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Since the opening of the Swedish welfare system to private providers in the early 1990s, civil society organizations (CSOs) have expanded their activity in the provision of welfare services (Johansson 2001; Wijkström & Einarsson 2006; Lundbäck 2012; Raphael 2014). With multi-level mission statements; complex ownership arrangements; non-profit distribution constraints; and the role of factors such as altruism, CSOs differ radically from the other type of private welfare provider: the for-profit firm (Fama & Jensen 1983; Hansmann 1996; Kumar & Roberts 2010; Cornforth 2012). Yet, we know surprisingly little about the nature of governance arrangements in CSOs in general, and about how production of welfare is governed and controlled within such organizations in particular .(Caers 2006; Steen-Johnsen, Eynaud & Wijkström 2011; Cornforth & Brown 2014). This limits considerably our understanding of why these complex organizations behave and operate as they do, and what we can expect from them as providers of welfare.
Our paper is part of a larger project that addresses this gap by studying and theorizing the distinct nature of CSO governance, and its implications for the operations of CSOs. The paper explores the character of the governance chain in the Church of Sweden (one of Sweden’s largest nonprofit service providers) with focus on three types of provided services: deaconry, kindergartens or pre-school care, and refugee reception. Theoretically, the discussion is grounded in corporate governance theory as well as organization theory, and the research question concerns the extent to which the character of the governance chain in this kind of a large and complex CSO corresponds to one of the three mainstream theoretical models of organizational governance: the principal-agent model, the stewardship model, and the stakeholder model.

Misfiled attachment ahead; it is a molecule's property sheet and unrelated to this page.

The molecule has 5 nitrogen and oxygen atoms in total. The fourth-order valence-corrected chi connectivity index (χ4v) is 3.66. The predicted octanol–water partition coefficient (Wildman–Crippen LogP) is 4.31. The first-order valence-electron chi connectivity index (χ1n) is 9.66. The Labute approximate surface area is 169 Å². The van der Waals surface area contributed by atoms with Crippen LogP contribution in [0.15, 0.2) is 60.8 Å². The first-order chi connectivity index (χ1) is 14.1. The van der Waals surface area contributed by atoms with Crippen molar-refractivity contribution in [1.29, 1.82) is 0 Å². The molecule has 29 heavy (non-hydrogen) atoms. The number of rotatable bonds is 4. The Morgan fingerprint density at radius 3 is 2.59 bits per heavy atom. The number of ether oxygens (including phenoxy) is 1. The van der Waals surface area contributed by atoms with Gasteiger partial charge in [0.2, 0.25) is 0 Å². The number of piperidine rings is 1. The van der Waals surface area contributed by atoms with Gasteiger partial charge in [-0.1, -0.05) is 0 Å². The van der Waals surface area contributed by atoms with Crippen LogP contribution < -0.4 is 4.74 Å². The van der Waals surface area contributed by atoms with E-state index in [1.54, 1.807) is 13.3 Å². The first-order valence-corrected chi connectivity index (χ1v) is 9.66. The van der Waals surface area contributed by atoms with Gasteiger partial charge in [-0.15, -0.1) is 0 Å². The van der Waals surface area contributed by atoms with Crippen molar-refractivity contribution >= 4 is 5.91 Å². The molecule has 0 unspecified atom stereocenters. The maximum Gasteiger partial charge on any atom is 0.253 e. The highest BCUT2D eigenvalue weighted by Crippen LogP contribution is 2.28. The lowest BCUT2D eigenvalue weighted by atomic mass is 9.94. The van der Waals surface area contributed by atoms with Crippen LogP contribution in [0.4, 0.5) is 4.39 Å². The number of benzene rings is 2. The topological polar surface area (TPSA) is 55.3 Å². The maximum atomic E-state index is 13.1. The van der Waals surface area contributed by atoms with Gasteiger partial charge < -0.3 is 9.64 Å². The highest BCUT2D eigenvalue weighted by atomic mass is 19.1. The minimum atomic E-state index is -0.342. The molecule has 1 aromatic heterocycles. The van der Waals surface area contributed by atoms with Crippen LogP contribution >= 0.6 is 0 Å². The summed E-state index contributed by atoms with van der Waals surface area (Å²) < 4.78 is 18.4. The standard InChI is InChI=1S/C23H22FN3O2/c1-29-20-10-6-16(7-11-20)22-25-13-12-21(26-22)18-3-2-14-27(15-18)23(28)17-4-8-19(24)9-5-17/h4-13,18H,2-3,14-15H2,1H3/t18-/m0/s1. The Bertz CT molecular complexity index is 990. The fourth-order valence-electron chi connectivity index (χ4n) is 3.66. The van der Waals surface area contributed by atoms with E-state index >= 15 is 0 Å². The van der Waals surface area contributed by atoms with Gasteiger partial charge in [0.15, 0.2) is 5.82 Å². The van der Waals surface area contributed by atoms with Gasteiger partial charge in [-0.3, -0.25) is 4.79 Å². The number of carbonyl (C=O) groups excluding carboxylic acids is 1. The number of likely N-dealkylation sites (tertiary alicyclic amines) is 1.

The empirical discussion is based on a study of seven congregations within the Diocese of Stockholm, which all display different levels and combinations of welfare provision. The study is a qualitative one, based primarily on the analysis of (i) over thirty semi-structured in-depth interviews, and (ii) a number of key internal policy documents. The preliminary results indicate the presence of an intricate mix of elements and mechanisms from all the above three governance models in the Church’s governance arrangements, and the paper’s concluding discussion points to a number of ways in which this result may be interpreted and the contribution it makes to the development of CSO governance theory in particular, and to organizational governance theory in general.